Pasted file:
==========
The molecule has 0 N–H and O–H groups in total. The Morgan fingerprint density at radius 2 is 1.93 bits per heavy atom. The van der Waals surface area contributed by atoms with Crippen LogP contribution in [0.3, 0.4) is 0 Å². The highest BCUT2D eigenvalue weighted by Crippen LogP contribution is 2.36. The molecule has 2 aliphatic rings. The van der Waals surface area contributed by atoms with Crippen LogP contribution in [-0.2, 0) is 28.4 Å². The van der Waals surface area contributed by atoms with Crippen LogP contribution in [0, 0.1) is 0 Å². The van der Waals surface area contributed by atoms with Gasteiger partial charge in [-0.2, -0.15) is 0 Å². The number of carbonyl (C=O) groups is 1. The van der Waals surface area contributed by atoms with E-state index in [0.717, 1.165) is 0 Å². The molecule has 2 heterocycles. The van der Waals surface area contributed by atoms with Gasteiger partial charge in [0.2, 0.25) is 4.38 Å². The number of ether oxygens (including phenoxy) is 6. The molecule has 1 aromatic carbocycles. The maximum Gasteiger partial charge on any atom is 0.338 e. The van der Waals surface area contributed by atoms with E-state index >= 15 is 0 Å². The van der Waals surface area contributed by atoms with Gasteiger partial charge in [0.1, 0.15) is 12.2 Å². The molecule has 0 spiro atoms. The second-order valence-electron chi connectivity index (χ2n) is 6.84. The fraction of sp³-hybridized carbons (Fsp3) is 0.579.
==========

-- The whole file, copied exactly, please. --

The molecule has 0 N–H and O–H groups in total. The Morgan fingerprint density at radius 2 is 1.93 bits per heavy atom. The van der Waals surface area contributed by atoms with Crippen LogP contribution in [0.3, 0.4) is 0 Å². The highest BCUT2D eigenvalue weighted by Crippen LogP contribution is 2.36. The molecule has 2 aliphatic rings. The van der Waals surface area contributed by atoms with Crippen LogP contribution in [-0.2, 0) is 28.4 Å². The van der Waals surface area contributed by atoms with Crippen LogP contribution in [0, 0.1) is 0 Å². The van der Waals surface area contributed by atoms with Gasteiger partial charge in [-0.2, -0.15) is 0 Å². The number of carbonyl (C=O) groups is 1. The van der Waals surface area contributed by atoms with E-state index in [0.717, 1.165) is 0 Å². The molecule has 2 heterocycles. The van der Waals surface area contributed by atoms with Gasteiger partial charge in [0.2, 0.25) is 4.38 Å². The number of ether oxygens (including phenoxy) is 6. The molecule has 1 aromatic carbocycles. The maximum Gasteiger partial charge on any atom is 0.338 e. The van der Waals surface area contributed by atoms with E-state index >= 15 is 0 Å². The van der Waals surface area contributed by atoms with Gasteiger partial charge in [0.1, 0.15) is 12.2 Å². The molecule has 0 spiro atoms. The second-order valence-electron chi connectivity index (χ2n) is 6.84. The fraction of sp³-hybridized carbons (Fsp3) is 0.579.